Narendra Modi's speech on economy is smart oratory but govt's been tardy tackling slowdown; time's running short

Prime Minister Narendra Modi is widely perceived as an astute politician -- an earthy demagogue who can charm the masses with his oratory while blending it with decisive action that catches votes to help his Bharatiya Janata Party. However, in his own eyes and chosen words, he is more of a grand statesman, willing to overlook short-term political gains for himself or his party for the long-term welfare of the country.

Which one of these views is right? Modi's latest speech to company secretaries in the backdrop of a clear reversal in economic momentum with not much elbow room for government action is strong on rhetoric to run down the Congress, but on closer look, it is a twin-track oration that conceals hints that he may be actually listening to the critics. But there is enough in the air to suggest that in walking the wedge between political brazenness and clever action, he is still on risky ground.

By likening his critics to Shalya, Karna's gloomy-minded charioteer in the epic Mahabharata, Modi sees himself as a devoted warrior-king , while his critics -- led by party-mate Yashwant Sinha and former comrade in arms Arun Shourie -- are rank pessimists.

PM Narendra Modi at the ICSI event. Image: PIB

PM Narendra Modi at the ICSI event. Image: PIB

But it is a shrewd politician we see at work when he insinuates that under his predecessor Manmohan Singh, India's economy was among the "fragile five". Though it must be admitted that Singh-led UPA fouled up on issues such as spectrum allocation in telecoms and coal linkages for power plants, it also faced two major factors beyond its control. One was the world's worst economic crisis in seven decades led by a Wall Street collapse and the other was oil prices at well over $100 a barrel, three times the level that Modi inherited. High inflation in the UPA years was also on account of increased protein consumption -- the sign of a healthier population.

Low inflation helped by cooling oil prices and the overhang of a tight monetary policy pursued by the then RBI governor Raghuram Rajan (appointed by UPA and let go by NDA) have aided Modi's government claim of macroeconomic discipline.

The NDA government certainly deserves credit for fiscal discipline and some sympathy for the fact that the banking system has inherited a mountain of bad loans (non-performing assets) on account of the irrational exuberance seen in the UPA's early years. However, on three counts at least, the Modi government deserves legitimate criticism for errors of omission or commission of its own doing.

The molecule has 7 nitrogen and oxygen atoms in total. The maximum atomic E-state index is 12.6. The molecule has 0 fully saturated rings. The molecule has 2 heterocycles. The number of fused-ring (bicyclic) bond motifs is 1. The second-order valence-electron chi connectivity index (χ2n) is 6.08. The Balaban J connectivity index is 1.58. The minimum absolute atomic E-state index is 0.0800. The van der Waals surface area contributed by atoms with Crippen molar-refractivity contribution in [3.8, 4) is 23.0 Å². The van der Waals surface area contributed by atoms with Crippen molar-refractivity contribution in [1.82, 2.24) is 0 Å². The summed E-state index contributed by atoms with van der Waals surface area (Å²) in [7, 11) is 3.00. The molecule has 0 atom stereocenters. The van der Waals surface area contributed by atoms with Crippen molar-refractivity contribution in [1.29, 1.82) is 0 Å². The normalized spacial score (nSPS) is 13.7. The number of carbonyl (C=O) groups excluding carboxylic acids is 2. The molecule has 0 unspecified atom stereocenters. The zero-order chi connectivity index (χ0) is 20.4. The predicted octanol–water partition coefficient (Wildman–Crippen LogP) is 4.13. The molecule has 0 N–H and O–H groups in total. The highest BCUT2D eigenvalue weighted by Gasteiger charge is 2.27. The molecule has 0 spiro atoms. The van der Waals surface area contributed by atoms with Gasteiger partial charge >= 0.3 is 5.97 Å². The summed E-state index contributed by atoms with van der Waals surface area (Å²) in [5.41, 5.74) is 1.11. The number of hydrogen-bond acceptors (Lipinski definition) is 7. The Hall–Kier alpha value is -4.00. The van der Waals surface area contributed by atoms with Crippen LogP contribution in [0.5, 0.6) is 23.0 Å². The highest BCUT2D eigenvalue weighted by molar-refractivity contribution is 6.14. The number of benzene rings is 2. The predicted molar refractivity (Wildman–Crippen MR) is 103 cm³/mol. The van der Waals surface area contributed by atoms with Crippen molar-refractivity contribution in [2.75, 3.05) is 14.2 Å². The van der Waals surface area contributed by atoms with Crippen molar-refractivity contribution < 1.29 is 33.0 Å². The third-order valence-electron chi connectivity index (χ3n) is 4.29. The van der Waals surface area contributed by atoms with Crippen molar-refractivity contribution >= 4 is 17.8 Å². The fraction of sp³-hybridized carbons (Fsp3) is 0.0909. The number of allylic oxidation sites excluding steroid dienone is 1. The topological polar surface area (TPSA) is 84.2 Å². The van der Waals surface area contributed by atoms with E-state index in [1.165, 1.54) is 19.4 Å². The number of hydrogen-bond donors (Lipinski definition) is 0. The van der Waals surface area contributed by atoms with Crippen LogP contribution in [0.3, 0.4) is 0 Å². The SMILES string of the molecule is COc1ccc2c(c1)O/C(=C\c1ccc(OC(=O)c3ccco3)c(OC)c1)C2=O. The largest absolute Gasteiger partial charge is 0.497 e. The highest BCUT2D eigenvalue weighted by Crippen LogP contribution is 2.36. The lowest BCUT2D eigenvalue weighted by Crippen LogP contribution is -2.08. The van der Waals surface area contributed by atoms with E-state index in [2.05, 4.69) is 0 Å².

1) Demonetisation of high-value notes announced last November is at best a non-success and at worst a failure that hurt a struggling economy in which growth slowed to 5.7% of GDP in the April-June quarter.

2) Details of the implementation of the goods and services tax (GST) ranging from computer glitches to multiple rates and bureaucratic hassles for small businesses.

3) Foot-dragging in fixing the balance sheets of banks struggling under a mountain of bad loans (non-performing assets).

Of these, the last is certainly a legacy of the exuberance of the UPA days but NDA must share the blame for delaying a response to NPAs in order to show itself as a good boy in fiscal management to global economists.

If you are looking for Modi the statesman here, it could lie in the mere fact that he is in no hurry to induce a fiscal stimulus.

Also, looking beyond the rhetoric, there are reports that suggest Modi, in fact, is listening to the critics he is slamming. He himself set the tone by talking of revising decisions as needed in his otherwise hard-hitting speech to company secretaries.

Moves are afoot to induce more government money into banks than planned in the current fiscal year. Modi's favourite bureaucrat, revenue secretary Hasmukh Adhia, is talking of easing GST pains (read: rollback). While that happens, demonetisation may soon fade out as a ghost of the past.

Where, then, is the problem? This could lie in Modi's delayed response to slow growth and ignoring strong signals -- both political and economic. Looking beyond the Sinhas and the Shouries, we could look at ear-to-the-ground think-tanks like the Centre for Monitoring Indian Economy, whose respected head Mahesh Vyas says investment proposals in the latest quarter are only 55 percent of what it was normally. Modi's namesake head of the GST troubleshooting panel says the biggest challenge is ahead in addressing key concerns.

Above all, Modi faces general elections in under two years -- and that means any corrective action to revive growth in an economy that sees a million workers enter the work-force every month must be between now and the next budget only four months away.

Modi needs to reverse the pains of the past year and show clear gains in under 18 months if his lofty promise of "Achhe Din" (good days) is to make any sense to those who might want to vote a second term for him. Just look at France, where Emmanuel Macron's charismatic ascendancy seems to be facing a reality check.

Modi may liken his critics to Shalya, but among those making uneasy noises on the economy are Sanjayas who tell the story like it is and Viduras who may be offering sage advice. The prime minister may want to go for some deep introspection and quick action if he is not to be compared with Dhritarashtra, the blind king who could see no fault in his own kind.

(The author is a senior journalist. He tweets as @madversity)


Published Date: Oct 05, 2017 11:49 am | Updated Date: Oct 05, 2017 12:09 pm


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